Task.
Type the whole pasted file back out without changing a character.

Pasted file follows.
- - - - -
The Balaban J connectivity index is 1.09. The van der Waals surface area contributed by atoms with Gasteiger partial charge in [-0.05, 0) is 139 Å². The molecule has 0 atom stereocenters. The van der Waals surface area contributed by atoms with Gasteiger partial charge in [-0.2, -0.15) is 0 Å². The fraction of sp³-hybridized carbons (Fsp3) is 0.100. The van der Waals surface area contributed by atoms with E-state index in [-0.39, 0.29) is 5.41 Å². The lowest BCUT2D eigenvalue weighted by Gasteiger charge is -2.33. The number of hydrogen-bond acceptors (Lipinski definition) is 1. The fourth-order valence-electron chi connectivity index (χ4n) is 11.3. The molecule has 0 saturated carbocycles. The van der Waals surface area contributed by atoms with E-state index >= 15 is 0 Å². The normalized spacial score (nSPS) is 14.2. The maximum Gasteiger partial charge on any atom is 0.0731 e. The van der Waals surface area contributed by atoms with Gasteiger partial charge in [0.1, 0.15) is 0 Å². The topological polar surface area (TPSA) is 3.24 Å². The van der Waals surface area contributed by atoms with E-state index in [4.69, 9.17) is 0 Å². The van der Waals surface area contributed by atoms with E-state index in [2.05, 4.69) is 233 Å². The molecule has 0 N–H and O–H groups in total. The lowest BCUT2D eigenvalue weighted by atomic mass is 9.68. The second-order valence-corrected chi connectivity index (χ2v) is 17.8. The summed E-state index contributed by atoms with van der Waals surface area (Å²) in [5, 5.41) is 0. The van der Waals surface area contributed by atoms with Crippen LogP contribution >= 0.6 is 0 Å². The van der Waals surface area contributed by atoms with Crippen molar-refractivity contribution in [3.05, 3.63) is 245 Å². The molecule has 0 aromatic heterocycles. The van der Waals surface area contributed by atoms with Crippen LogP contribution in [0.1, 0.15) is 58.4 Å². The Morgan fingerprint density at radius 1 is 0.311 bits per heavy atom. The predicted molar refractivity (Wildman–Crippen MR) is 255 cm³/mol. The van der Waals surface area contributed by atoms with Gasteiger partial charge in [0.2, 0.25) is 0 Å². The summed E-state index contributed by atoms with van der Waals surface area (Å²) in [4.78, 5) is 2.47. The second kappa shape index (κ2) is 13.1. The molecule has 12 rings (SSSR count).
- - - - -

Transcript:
The Balaban J connectivity index is 1.09. The van der Waals surface area contributed by atoms with Gasteiger partial charge in [-0.05, 0) is 139 Å². The molecule has 0 atom stereocenters. The van der Waals surface area contributed by atoms with Gasteiger partial charge in [-0.2, -0.15) is 0 Å². The fraction of sp³-hybridized carbons (Fsp3) is 0.100. The van der Waals surface area contributed by atoms with E-state index in [-0.39, 0.29) is 5.41 Å². The lowest BCUT2D eigenvalue weighted by Gasteiger charge is -2.33. The number of hydrogen-bond acceptors (Lipinski definition) is 1. The fourth-order valence-electron chi connectivity index (χ4n) is 11.3. The molecule has 0 saturated carbocycles. The van der Waals surface area contributed by atoms with E-state index >= 15 is 0 Å². The normalized spacial score (nSPS) is 14.2. The maximum Gasteiger partial charge on any atom is 0.0731 e. The van der Waals surface area contributed by atoms with Gasteiger partial charge in [0.1, 0.15) is 0 Å². The topological polar surface area (TPSA) is 3.24 Å². The van der Waals surface area contributed by atoms with E-state index in [4.69, 9.17) is 0 Å². The van der Waals surface area contributed by atoms with E-state index in [2.05, 4.69) is 233 Å². The molecule has 0 N–H and O–H groups in total. The lowest BCUT2D eigenvalue weighted by atomic mass is 9.68. The second-order valence-corrected chi connectivity index (χ2v) is 17.8. The summed E-state index contributed by atoms with van der Waals surface area (Å²) in [5, 5.41) is 0. The van der Waals surface area contributed by atoms with Crippen LogP contribution >= 0.6 is 0 Å². The van der Waals surface area contributed by atoms with Crippen molar-refractivity contribution in [3.05, 3.63) is 245 Å². The molecule has 0 aromatic heterocycles. The van der Waals surface area contributed by atoms with Crippen LogP contribution in [0.1, 0.15) is 58.4 Å². The Morgan fingerprint density at radius 1 is 0.311 bits per heavy atom. The predicted molar refractivity (Wildman–Crippen MR) is 255 cm³/mol. The van der Waals surface area contributed by atoms with Gasteiger partial charge in [0.2, 0.25) is 0 Å². The summed E-state index contributed by atoms with van der Waals surface area (Å²) in [4.78, 5) is 2.47. The second kappa shape index (κ2) is 13.1. The molecule has 12 rings (SSSR count).